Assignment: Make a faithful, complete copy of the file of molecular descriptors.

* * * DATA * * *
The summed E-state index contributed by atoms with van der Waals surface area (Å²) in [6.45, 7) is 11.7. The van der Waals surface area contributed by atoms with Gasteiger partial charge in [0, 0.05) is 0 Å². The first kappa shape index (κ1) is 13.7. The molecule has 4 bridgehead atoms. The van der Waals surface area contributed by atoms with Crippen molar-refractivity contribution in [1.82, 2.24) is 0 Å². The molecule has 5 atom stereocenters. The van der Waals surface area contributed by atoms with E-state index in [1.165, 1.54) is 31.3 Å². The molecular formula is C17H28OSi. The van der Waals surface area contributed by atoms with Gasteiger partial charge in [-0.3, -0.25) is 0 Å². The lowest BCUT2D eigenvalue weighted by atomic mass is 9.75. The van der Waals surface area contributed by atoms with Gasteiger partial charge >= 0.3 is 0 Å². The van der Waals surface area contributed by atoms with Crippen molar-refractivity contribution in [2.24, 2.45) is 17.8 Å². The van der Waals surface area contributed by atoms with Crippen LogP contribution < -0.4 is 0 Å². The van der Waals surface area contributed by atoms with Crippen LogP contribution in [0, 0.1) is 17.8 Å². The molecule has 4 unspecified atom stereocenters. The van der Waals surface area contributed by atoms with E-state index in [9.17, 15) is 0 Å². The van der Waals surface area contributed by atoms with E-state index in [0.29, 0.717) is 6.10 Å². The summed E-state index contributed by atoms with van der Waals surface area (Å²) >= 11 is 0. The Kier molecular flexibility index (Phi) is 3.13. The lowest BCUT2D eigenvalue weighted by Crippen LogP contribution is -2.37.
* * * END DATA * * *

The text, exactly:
The summed E-state index contributed by atoms with van der Waals surface area (Å²) in [6.45, 7) is 11.7. The van der Waals surface area contributed by atoms with Gasteiger partial charge in [0, 0.05) is 0 Å². The first kappa shape index (κ1) is 13.7. The molecule has 4 bridgehead atoms. The van der Waals surface area contributed by atoms with Crippen molar-refractivity contribution in [1.82, 2.24) is 0 Å². The molecule has 5 atom stereocenters. The van der Waals surface area contributed by atoms with E-state index in [1.165, 1.54) is 31.3 Å². The molecular formula is C17H28OSi. The van der Waals surface area contributed by atoms with Gasteiger partial charge in [-0.3, -0.25) is 0 Å². The lowest BCUT2D eigenvalue weighted by atomic mass is 9.75. The van der Waals surface area contributed by atoms with Gasteiger partial charge >= 0.3 is 0 Å². The van der Waals surface area contributed by atoms with Crippen molar-refractivity contribution in [2.24, 2.45) is 17.8 Å². The van der Waals surface area contributed by atoms with Crippen LogP contribution < -0.4 is 0 Å². The van der Waals surface area contributed by atoms with Crippen LogP contribution in [0, 0.1) is 17.8 Å². The molecule has 4 unspecified atom stereocenters. The van der Waals surface area contributed by atoms with E-state index in [9.17, 15) is 0 Å². The van der Waals surface area contributed by atoms with E-state index in [0.29, 0.717) is 6.10 Å². The summed E-state index contributed by atoms with van der Waals surface area (Å²) >= 11 is 0. The Kier molecular flexibility index (Phi) is 3.13. The lowest BCUT2D eigenvalue weighted by Crippen LogP contribution is -2.37.